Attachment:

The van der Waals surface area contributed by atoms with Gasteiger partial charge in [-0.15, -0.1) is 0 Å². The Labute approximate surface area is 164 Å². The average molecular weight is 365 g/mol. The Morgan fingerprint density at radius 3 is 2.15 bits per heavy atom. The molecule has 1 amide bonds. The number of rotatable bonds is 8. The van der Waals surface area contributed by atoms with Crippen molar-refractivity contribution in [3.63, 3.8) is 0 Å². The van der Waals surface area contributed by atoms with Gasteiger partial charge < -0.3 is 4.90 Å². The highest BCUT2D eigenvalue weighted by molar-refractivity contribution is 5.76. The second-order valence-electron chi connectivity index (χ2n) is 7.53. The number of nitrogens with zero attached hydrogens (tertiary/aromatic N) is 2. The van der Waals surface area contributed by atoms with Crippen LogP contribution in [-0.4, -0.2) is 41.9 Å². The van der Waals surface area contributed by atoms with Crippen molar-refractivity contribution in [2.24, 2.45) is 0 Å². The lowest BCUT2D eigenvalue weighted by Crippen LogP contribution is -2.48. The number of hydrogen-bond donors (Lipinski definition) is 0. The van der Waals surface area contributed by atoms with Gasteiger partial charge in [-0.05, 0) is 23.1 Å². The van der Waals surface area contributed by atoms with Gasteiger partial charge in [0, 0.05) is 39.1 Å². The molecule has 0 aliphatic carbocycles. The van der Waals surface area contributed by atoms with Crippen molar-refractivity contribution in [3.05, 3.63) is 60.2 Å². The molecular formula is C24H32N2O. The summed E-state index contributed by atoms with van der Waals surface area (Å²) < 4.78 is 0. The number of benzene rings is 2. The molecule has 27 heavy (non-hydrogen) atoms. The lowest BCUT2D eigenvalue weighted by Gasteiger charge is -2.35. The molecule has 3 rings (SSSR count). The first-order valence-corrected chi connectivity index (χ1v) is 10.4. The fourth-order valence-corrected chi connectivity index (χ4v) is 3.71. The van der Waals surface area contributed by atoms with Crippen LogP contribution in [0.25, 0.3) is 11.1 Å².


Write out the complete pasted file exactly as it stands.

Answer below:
The van der Waals surface area contributed by atoms with Gasteiger partial charge in [-0.15, -0.1) is 0 Å². The Labute approximate surface area is 164 Å². The average molecular weight is 365 g/mol. The Morgan fingerprint density at radius 3 is 2.15 bits per heavy atom. The molecule has 1 amide bonds. The number of rotatable bonds is 8. The van der Waals surface area contributed by atoms with Crippen molar-refractivity contribution in [3.63, 3.8) is 0 Å². The van der Waals surface area contributed by atoms with Gasteiger partial charge < -0.3 is 4.90 Å². The highest BCUT2D eigenvalue weighted by molar-refractivity contribution is 5.76. The second-order valence-electron chi connectivity index (χ2n) is 7.53. The number of nitrogens with zero attached hydrogens (tertiary/aromatic N) is 2. The van der Waals surface area contributed by atoms with Crippen LogP contribution in [-0.4, -0.2) is 41.9 Å². The van der Waals surface area contributed by atoms with Crippen molar-refractivity contribution in [2.24, 2.45) is 0 Å². The lowest BCUT2D eigenvalue weighted by Crippen LogP contribution is -2.48. The number of hydrogen-bond donors (Lipinski definition) is 0. The van der Waals surface area contributed by atoms with Gasteiger partial charge in [-0.05, 0) is 23.1 Å². The van der Waals surface area contributed by atoms with Gasteiger partial charge in [0, 0.05) is 39.1 Å². The molecule has 0 aliphatic carbocycles. The van der Waals surface area contributed by atoms with Crippen molar-refractivity contribution in [3.05, 3.63) is 60.2 Å². The molecular formula is C24H32N2O. The summed E-state index contributed by atoms with van der Waals surface area (Å²) < 4.78 is 0. The number of benzene rings is 2. The molecule has 27 heavy (non-hydrogen) atoms. The lowest BCUT2D eigenvalue weighted by Gasteiger charge is -2.35. The molecule has 3 rings (SSSR count). The first-order valence-corrected chi connectivity index (χ1v) is 10.4. The fourth-order valence-corrected chi connectivity index (χ4v) is 3.71. The van der Waals surface area contributed by atoms with Crippen LogP contribution in [0.25, 0.3) is 11.1 Å².